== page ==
Between Me and the Pawn Shop, Not My Daughter and I
Posted by Neal on October 5, 2011
Doug has gotten into watching the reality TV show Pawn Stars in the past year. Yes, he and Adam are well aware of the word play in the title, which reminds me of a tweet from Bill Walsh that I retweeted a few months ago, to the effect that porn is more egalitarian than the rest of the movie industry, because every actor is a star. Anyway, I’ve gotten so I know by hear the opening monologue: “I’m Rick Harrison, and this is my pawn shop. I work here with my old man, and my son, Big Hoss. Everything in here has a story … and a price. One thing I’ve learned in twenty years: You never know what is gonna come through that door.”
Doug was watching an episode a few nights ago, and in one segment a man wanted to sell a doll-likeness of Snoop Dogg, still in the box, which his daughter had given to him. He and Chumlee settled on a price of $100. Out in the parking lot afterwards, the seller told the camera crew about what his daughter might think of selling her gift to him. He said:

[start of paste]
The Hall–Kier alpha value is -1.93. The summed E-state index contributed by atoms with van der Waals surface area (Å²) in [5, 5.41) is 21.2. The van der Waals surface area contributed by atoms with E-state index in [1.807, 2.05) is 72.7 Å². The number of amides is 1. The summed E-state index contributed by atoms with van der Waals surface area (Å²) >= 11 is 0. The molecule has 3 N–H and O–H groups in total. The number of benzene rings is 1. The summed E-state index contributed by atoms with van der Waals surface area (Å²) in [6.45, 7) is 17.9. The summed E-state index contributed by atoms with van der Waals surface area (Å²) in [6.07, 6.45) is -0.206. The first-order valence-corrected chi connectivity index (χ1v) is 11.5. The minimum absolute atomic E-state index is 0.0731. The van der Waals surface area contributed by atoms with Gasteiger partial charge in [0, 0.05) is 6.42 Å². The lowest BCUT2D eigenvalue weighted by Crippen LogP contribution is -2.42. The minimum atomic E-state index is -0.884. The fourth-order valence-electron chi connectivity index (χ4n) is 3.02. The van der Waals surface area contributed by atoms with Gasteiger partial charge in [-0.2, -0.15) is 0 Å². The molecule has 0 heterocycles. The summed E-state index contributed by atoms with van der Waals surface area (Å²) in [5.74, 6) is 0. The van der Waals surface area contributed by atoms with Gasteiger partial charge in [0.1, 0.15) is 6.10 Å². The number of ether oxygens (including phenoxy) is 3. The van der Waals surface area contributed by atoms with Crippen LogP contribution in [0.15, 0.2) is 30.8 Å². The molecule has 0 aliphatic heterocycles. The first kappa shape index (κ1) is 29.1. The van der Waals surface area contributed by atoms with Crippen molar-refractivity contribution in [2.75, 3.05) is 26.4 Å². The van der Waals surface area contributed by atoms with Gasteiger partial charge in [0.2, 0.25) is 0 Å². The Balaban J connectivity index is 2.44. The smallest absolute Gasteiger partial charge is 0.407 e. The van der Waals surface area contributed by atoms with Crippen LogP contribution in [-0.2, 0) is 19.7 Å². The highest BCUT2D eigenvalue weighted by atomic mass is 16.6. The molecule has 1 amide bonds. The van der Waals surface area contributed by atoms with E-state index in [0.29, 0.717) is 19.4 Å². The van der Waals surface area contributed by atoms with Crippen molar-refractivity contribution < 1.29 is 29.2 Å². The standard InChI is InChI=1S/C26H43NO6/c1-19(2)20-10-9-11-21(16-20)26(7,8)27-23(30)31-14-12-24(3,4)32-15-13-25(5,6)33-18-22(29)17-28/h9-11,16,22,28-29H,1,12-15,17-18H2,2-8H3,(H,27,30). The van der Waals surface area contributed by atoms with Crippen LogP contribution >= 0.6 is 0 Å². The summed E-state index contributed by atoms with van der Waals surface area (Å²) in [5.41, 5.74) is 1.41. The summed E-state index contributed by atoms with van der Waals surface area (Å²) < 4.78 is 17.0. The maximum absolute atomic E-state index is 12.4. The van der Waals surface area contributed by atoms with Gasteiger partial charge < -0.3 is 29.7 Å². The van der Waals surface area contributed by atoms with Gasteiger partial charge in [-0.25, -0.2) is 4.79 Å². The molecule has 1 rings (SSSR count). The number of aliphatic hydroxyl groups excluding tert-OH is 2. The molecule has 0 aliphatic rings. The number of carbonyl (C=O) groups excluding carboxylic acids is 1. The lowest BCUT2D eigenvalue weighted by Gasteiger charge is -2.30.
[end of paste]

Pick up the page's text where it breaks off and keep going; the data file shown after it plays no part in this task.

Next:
That’s gonna be between me and the pawn shop, not my daughter and I.
This is an interesting new piece in the developing between you and me/I picture. There’s of course the standard rule, such that as part of the object of the preposition between, the first person singular pronoun should be in its accusative me form. Then there’s the politeness-based rule, which is by now just about standard for a big chunk of English speakers: It’s politer to use the nominative form I when it’s in a coordination. (And myself when it’s not.)
Then there’s whatever rule this guy is using. In the first coordination, he has me and the pawn shop; in the second, my daughter and I. Is his rule that in a coordination, the first person singular pronoun is me when it comes first, and I when it comes last? Me when it’s emphasized, I when it’s not? Me when it’s first and emphasized, I otherwise? Me when it’s about business, I when it’s about family? Or is it possible that he just uses me and I in free variation?